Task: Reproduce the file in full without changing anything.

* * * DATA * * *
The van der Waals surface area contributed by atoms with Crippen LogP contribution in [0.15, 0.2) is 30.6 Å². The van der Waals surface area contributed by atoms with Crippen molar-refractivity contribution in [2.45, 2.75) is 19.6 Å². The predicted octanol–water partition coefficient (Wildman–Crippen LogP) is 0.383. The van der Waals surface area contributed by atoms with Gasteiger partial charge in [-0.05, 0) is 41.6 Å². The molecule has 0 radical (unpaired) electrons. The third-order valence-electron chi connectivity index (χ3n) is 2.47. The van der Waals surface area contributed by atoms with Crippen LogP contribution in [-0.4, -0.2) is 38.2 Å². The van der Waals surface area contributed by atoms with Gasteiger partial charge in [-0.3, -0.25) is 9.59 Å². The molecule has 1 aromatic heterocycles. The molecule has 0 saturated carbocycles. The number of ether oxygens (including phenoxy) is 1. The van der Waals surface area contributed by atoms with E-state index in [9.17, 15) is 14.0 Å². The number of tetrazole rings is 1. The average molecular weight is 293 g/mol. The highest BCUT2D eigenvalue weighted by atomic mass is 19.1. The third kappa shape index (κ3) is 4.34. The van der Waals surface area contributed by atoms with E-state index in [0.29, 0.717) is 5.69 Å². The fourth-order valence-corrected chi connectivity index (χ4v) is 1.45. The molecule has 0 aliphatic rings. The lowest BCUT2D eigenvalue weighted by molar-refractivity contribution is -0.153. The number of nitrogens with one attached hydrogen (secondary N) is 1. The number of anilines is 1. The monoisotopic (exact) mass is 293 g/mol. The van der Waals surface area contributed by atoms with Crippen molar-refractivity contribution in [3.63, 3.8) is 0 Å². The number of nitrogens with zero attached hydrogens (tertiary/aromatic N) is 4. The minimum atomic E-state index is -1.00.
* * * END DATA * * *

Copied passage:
The van der Waals surface area contributed by atoms with Crippen LogP contribution in [0.15, 0.2) is 30.6 Å². The van der Waals surface area contributed by atoms with Crippen molar-refractivity contribution in [2.45, 2.75) is 19.6 Å². The predicted octanol–water partition coefficient (Wildman–Crippen LogP) is 0.383. The van der Waals surface area contributed by atoms with Gasteiger partial charge in [-0.05, 0) is 41.6 Å². The molecule has 0 radical (unpaired) electrons. The third-order valence-electron chi connectivity index (χ3n) is 2.47. The van der Waals surface area contributed by atoms with Crippen LogP contribution in [-0.4, -0.2) is 38.2 Å². The van der Waals surface area contributed by atoms with Gasteiger partial charge in [-0.3, -0.25) is 9.59 Å². The molecule has 1 aromatic heterocycles. The molecule has 0 saturated carbocycles. The number of ether oxygens (including phenoxy) is 1. The van der Waals surface area contributed by atoms with E-state index in [9.17, 15) is 14.0 Å². The number of tetrazole rings is 1. The average molecular weight is 293 g/mol. The highest BCUT2D eigenvalue weighted by atomic mass is 19.1. The third kappa shape index (κ3) is 4.34. The van der Waals surface area contributed by atoms with E-state index in [0.29, 0.717) is 5.69 Å². The fourth-order valence-corrected chi connectivity index (χ4v) is 1.45. The molecule has 0 aliphatic rings. The lowest BCUT2D eigenvalue weighted by molar-refractivity contribution is -0.153. The number of nitrogens with one attached hydrogen (secondary N) is 1. The number of anilines is 1. The monoisotopic (exact) mass is 293 g/mol. The van der Waals surface area contributed by atoms with Crippen molar-refractivity contribution in [3.63, 3.8) is 0 Å². The number of nitrogens with zero attached hydrogens (tertiary/aromatic N) is 4. The minimum atomic E-state index is -1.00.